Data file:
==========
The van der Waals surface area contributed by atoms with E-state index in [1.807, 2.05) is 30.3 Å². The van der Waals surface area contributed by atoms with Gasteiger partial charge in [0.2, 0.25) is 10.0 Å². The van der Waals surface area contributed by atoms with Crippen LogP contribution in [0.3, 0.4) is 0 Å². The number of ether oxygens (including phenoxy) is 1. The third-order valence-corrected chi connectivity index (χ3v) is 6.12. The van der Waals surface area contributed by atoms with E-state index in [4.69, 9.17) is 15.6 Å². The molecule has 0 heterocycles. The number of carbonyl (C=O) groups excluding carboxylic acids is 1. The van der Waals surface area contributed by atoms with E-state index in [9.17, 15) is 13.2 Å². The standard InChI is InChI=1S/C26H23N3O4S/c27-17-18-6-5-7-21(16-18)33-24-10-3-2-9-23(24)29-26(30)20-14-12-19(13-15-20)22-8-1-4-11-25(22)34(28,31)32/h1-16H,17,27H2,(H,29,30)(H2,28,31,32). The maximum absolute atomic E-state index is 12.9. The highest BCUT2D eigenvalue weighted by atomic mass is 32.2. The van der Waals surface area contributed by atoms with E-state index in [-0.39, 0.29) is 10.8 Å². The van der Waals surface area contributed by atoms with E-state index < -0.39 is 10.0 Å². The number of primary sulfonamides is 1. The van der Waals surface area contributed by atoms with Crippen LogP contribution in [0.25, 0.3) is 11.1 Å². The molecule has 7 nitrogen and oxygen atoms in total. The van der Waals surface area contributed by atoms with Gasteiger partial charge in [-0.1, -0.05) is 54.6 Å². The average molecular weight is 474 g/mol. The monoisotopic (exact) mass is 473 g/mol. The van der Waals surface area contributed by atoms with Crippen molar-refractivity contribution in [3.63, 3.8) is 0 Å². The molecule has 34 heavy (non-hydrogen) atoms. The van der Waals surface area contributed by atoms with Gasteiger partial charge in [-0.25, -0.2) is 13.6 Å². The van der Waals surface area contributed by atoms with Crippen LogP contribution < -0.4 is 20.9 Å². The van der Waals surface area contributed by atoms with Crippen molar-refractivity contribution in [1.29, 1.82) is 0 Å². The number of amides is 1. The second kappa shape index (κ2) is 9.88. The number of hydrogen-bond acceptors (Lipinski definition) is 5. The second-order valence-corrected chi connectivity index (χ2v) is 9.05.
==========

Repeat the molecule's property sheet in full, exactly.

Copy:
The van der Waals surface area contributed by atoms with E-state index in [1.807, 2.05) is 30.3 Å². The van der Waals surface area contributed by atoms with Gasteiger partial charge in [0.2, 0.25) is 10.0 Å². The van der Waals surface area contributed by atoms with Crippen LogP contribution in [0.3, 0.4) is 0 Å². The number of ether oxygens (including phenoxy) is 1. The third-order valence-corrected chi connectivity index (χ3v) is 6.12. The van der Waals surface area contributed by atoms with E-state index in [4.69, 9.17) is 15.6 Å². The molecule has 0 heterocycles. The number of carbonyl (C=O) groups excluding carboxylic acids is 1. The van der Waals surface area contributed by atoms with E-state index in [9.17, 15) is 13.2 Å². The standard InChI is InChI=1S/C26H23N3O4S/c27-17-18-6-5-7-21(16-18)33-24-10-3-2-9-23(24)29-26(30)20-14-12-19(13-15-20)22-8-1-4-11-25(22)34(28,31)32/h1-16H,17,27H2,(H,29,30)(H2,28,31,32). The maximum absolute atomic E-state index is 12.9. The highest BCUT2D eigenvalue weighted by atomic mass is 32.2. The van der Waals surface area contributed by atoms with E-state index in [-0.39, 0.29) is 10.8 Å². The van der Waals surface area contributed by atoms with E-state index < -0.39 is 10.0 Å². The number of primary sulfonamides is 1. The van der Waals surface area contributed by atoms with Crippen LogP contribution in [0.25, 0.3) is 11.1 Å². The molecule has 7 nitrogen and oxygen atoms in total. The van der Waals surface area contributed by atoms with Gasteiger partial charge in [-0.1, -0.05) is 54.6 Å². The average molecular weight is 474 g/mol. The monoisotopic (exact) mass is 473 g/mol. The van der Waals surface area contributed by atoms with Crippen molar-refractivity contribution in [3.63, 3.8) is 0 Å². The molecule has 34 heavy (non-hydrogen) atoms. The van der Waals surface area contributed by atoms with Gasteiger partial charge in [-0.25, -0.2) is 13.6 Å². The van der Waals surface area contributed by atoms with Crippen LogP contribution < -0.4 is 20.9 Å². The van der Waals surface area contributed by atoms with Crippen molar-refractivity contribution in [1.29, 1.82) is 0 Å². The number of amides is 1. The second kappa shape index (κ2) is 9.88. The number of hydrogen-bond acceptors (Lipinski definition) is 5. The second-order valence-corrected chi connectivity index (χ2v) is 9.05.